Before marriage, husband, children, and ministry, I always went to my beloved grandmother who with only a 6th grade education was the wisest person I knew. And in her wisdom she would refer me directly to her personal consultant/counselor — the Word of God.  Because there is truly “nothing new under the sun.” The world yesterday was just as troubled as it is today. The news and weather forecasts and reports were just as troubling, and I always remember grandmother saying, “Child these are not “playing” times these are “praying” times.” And pray we did, followed by reading God’s Word. But I discovered even then, as much as I loved and respected my grand mom, that safety and security in this life, is only found in a personal relationship with Jesus Christ. I learned that hope, peace, and “the fullness of joy” is only found in the depths of God’s Word. In these “praying” times, we must be anchored in the Word of God and have faith in Jesus Christ, the “Solid Rock.”

Where can we go when the storms of life are raging?  Where can we go when the winds of sorrow blow? Where can we go when our hearts are overwhelmed and our troubles seem more than we can bear? We can go to the only one, as Peter affirmed, has the words of eternal lifeWe can go to the “Stone that the Builders Rejected.” We can go to the “Rock that is Higher” than we are,” who will always be our shelter from every storm. In this ever-changing, unpredictable world, remember that trouble will not last always, but Je’sus Christ remains the same yesterday, today, and forever. Build your hopes on things eternal and keep holding to God’s unchanging hand.

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No Words

“He replied, Whether He is a sinner or not, I don’t know. One thing I do know.  I was blind but now I see!” John 9:25 (NIV)

Have you ever experienced things that are just too wonderful to explain? Things that God has done in your life that the usual descriptive words were inadequate to express the magnitude of God’s magnificence?  I’m not even talking about trying to depict the greatness of His creation — I’m talking about personal experiences.  I even tried plugging different words into online Merriam Webster and unbelievably the message appeared, “the word you are searching is not in the dictionary.”

I have had extraordinary years.  Things have happened in my life that I never could have imagined and cannot now explain. As the kids would say, “OMG!” So, this will be one of my shortest posts because there are just no words to reason, interpret, or depict what the Lord has done since I have truly come into His will for my life.  I feel like Job when he said, . . . “I have uttered that I understood not; things too wonderful for me, which I knew not.” (Job 42:3 KJV). And I feel like the Psalmist when he said, “Such knowledge is too wonderful for me; it is high, I cannot attain unto it.”  (Psalm 139:6 (KJV).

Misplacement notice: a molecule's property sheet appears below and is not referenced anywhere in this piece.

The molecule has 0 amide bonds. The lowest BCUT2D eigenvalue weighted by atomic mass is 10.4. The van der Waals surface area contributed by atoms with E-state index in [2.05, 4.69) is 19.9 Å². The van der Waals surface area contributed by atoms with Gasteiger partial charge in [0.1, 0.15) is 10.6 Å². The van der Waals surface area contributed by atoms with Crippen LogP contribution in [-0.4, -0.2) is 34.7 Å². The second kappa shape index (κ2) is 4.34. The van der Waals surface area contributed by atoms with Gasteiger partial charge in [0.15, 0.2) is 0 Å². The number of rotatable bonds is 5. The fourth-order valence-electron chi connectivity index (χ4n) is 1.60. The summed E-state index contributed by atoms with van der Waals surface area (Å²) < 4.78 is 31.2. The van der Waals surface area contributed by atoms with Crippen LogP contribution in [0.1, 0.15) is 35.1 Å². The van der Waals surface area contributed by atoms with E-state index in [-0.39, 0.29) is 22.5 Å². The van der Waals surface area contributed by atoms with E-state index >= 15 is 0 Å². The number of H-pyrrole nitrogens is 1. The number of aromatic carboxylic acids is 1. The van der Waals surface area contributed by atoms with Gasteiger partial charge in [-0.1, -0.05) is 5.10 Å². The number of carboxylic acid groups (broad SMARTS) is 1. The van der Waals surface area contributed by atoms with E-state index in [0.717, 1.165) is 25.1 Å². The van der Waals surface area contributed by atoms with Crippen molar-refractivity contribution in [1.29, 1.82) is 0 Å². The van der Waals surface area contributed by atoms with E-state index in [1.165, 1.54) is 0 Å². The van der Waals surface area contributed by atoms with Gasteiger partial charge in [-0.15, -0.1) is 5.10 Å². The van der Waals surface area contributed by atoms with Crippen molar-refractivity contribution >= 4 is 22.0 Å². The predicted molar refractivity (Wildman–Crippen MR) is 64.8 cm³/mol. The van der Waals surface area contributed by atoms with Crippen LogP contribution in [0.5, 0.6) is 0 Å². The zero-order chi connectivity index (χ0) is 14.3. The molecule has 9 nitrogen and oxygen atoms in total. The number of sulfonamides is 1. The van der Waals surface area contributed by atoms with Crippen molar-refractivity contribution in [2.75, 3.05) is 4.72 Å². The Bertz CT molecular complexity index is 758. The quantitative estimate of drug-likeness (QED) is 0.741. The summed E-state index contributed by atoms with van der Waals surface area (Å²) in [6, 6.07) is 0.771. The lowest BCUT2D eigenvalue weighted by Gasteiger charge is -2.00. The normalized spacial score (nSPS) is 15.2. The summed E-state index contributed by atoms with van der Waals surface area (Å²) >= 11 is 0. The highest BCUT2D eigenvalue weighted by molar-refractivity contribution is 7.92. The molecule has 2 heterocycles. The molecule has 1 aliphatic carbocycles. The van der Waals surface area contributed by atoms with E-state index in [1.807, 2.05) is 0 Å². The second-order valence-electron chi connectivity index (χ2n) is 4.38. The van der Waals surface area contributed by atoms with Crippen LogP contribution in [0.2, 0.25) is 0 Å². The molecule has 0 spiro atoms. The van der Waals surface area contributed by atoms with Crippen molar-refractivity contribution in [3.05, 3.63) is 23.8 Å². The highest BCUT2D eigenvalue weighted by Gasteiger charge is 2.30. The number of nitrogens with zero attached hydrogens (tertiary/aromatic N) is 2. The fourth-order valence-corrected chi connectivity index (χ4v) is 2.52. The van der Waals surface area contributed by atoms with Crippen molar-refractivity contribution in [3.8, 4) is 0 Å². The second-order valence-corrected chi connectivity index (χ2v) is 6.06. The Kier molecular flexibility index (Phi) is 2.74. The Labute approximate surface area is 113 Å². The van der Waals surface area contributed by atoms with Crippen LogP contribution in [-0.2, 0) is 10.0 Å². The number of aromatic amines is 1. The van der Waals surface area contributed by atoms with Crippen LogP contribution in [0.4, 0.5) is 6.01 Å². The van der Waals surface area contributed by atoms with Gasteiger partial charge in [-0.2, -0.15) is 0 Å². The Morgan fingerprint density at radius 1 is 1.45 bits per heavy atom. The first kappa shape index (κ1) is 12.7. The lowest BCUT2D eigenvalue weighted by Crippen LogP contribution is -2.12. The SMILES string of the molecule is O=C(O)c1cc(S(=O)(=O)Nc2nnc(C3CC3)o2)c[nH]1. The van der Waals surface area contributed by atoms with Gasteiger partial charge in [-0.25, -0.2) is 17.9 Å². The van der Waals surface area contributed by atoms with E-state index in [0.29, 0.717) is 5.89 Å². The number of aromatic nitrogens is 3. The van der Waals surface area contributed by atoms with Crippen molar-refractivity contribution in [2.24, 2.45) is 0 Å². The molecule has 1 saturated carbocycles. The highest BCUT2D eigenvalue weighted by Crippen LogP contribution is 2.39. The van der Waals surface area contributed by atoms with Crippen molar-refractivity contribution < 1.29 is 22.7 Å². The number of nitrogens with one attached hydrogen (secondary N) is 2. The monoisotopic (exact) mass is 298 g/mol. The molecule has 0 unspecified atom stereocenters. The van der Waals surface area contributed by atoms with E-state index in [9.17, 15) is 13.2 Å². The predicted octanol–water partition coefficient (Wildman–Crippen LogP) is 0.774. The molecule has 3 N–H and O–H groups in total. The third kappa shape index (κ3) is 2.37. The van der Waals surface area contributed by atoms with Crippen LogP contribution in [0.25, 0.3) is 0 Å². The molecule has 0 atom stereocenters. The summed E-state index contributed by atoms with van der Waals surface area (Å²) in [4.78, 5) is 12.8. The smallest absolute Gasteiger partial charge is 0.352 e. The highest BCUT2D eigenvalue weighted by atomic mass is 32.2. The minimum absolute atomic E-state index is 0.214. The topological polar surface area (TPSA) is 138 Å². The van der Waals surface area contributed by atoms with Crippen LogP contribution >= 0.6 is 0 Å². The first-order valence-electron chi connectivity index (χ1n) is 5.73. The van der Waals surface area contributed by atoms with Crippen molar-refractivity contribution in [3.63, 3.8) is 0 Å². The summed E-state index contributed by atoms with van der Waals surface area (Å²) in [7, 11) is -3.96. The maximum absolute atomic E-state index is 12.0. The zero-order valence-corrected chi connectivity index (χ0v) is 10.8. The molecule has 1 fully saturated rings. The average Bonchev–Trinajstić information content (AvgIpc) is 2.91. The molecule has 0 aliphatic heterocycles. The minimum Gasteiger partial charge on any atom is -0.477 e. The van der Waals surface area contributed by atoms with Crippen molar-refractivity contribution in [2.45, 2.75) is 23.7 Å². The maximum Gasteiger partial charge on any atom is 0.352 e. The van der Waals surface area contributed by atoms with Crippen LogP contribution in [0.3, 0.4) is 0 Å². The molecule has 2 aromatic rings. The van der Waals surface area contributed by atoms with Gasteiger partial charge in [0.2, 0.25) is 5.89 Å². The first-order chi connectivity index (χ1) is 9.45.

I thank God for all His awesome, wondrous, miraculous, staggering, astounding, sublime, stupendous, supernatural, mysterious works and ways towards me.   And, I say with indescribable gratitude what ten thousand tongues could never say on my behalf, and what John Newton wrote and I humbly agree, “Amazing Grace how sweet the sound that saved a wretch like me.  I once was lost but now am found was blind but now I see.”

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Home

“LORD, THROUGH all the generations you have been our home!” Psalm 90:1 (Living Bible)

Lately, I have thought about the concept of “home” —  the “ideal” and the “reality.”  I think about the home of my youth (the quaint house I grew up in).  The house where, from the bedroom, I could hear my grandmom singing her favorite hymn, every morning  just before her prayers.  Downstairs in the kitchen, I see my father (the Chef) percolating coffee as he prepares one of his amazing breakfasts, and hear him whistling his own favorite hymn. There was nothing particularly notable about the house — it was the love that emanated from the building that housed the wondrous music of the joyous hearts of those I loved, and it was especially the words of the hymns, that honored the One that I loved with all of my heart.  No matter where I traveled or for how long, I could hardly wait to return.  There was something magical about that modest space. I have lived in many houses since then — most more beautiful, but none as special.  Nothing  equals what I felt within those walls.  Nothing compares to the peace, security, and calm reassurance I experienced there.